the latter court had no power to determine a matter not within the jurisdiction of the probate court. All that the superior court could do was to dismiss the appeal for want of jurisdiction in the probate court over the subject-matter. The net result of these judicial performances was to leave the entire estate where the will and the decree of distribution placed it, without a valid pen scratch either for or against it. The next operation was the conveyance by Mrs. Kromer to Friday. Now, a great endeavor was made in the course of this voluminous case to show that Friday and the Ruckers were independent individuals, but I am convinced that they were simply shadows of one substance. The Ruckers put up every dollar from first to last, Friday being their instrument and factotum. Next came the partition. Friday presented his petition, the exact language of which will be found in the so-called "finding of facts" quoted in the foregoing opinion. Now, let it be remembered that there had never been any sort of an adjudication that Mrs. Kromer was the owner of one-half, or any other interest, in this land. On the contrary, the decree of distribution, which was binding upon her and unappealed from, was squarely against any such proposition. And yet the petition for partition did not mention the will or the decree of distribution, but falsely alleged the ownership of the land and the interests of the children to be as stated in paragraph 6. And, to crown everything, the guardian of these infant children came in and assisted the fraud that was being perpetrated upon the court and his wards, by admitting in the answer every one of these false allegations, without mentioning the actual condition of the title or the will. He did set out some pitiful allegations about payment of taxes, and denied that a sale was necessary; and upon these, as the sole issues, the matter came on for hearing. And of what did this hearing consist? The guardian was there, of course, with his attorney, but there was no hostility in the proceeding. Counsel for the petitioner was there with a witness or two, and findings and a decree already drawn in the exact language of the petition. No question was asked of any witness about any matter other than whether the land could be divided or ought to be sold. The judge who made the decree so testifies, and the findings declare that the alleged facts are found “from the pleadings and evidence submitted.” And thus, upon the admissions of the guardian, without trial, and without knowledge on the part of the court that there could be any issue over the title to the land, the decree was rendered, finding that 147 acres of wild land could not be divided into two fairly equal parts, but must be sold. Of course it must be sold! That was the entire object of the scheme from A to Z. And, of course Friday was the purchaser, on time; and he at once conveyed half of his purchase to the Ruckers, and pocketed $6,000 profit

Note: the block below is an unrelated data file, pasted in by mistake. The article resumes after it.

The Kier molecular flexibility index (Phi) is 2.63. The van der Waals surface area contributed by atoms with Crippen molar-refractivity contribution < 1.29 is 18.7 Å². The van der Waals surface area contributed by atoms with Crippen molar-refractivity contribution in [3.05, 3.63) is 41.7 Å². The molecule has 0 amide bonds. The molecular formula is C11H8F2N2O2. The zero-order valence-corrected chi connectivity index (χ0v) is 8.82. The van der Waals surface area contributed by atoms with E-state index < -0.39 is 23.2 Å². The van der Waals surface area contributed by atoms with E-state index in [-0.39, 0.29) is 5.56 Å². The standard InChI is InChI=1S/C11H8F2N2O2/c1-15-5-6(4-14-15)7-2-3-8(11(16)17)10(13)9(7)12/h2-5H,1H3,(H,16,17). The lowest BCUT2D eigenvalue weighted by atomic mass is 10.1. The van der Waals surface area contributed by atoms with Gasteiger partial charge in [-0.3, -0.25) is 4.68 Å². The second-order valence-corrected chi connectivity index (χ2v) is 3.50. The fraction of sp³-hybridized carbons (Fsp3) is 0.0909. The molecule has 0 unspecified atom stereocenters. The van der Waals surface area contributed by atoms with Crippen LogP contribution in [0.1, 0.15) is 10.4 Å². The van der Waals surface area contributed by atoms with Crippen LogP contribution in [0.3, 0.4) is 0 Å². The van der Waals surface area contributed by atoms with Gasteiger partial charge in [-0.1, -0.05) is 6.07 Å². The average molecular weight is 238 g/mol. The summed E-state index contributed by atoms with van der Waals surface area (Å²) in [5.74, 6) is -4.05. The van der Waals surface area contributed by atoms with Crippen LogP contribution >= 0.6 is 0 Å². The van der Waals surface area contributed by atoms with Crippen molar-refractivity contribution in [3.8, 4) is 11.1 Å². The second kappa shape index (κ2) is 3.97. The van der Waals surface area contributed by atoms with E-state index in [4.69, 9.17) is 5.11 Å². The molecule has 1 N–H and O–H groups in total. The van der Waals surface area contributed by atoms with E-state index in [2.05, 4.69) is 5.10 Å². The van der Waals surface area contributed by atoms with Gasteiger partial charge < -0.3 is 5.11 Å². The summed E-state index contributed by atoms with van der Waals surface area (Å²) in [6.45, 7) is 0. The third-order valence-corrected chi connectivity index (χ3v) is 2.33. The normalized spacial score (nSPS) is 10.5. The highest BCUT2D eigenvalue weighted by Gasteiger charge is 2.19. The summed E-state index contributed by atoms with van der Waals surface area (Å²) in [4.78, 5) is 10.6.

within 60 days by a sale to the Everett Land by requiring a new hearing. As it is, this Company. It only remained to carry out court has taken up the original case, and dethis judicial proceeding by allowing the at- cided it upon equitable grounds which were torney for the guardian $500 out of the pro- in no proper way before it. The opinion of ceeds of the sale of these infants' lands, and the court quotes the partition statute, which giving the Ruckers an execution against them authorizes title to be put in issue in such for the $150 advanced to start the guardian's proceedings; but the trouble is that in this application to sell. If these be fair dealings case it was not put in issue, the petition of between fair men and infants, then Heaven Friday fraudulently concealing from the court 'help the children of the state when they fall the fact that there was any question of title, into the hands of rogues!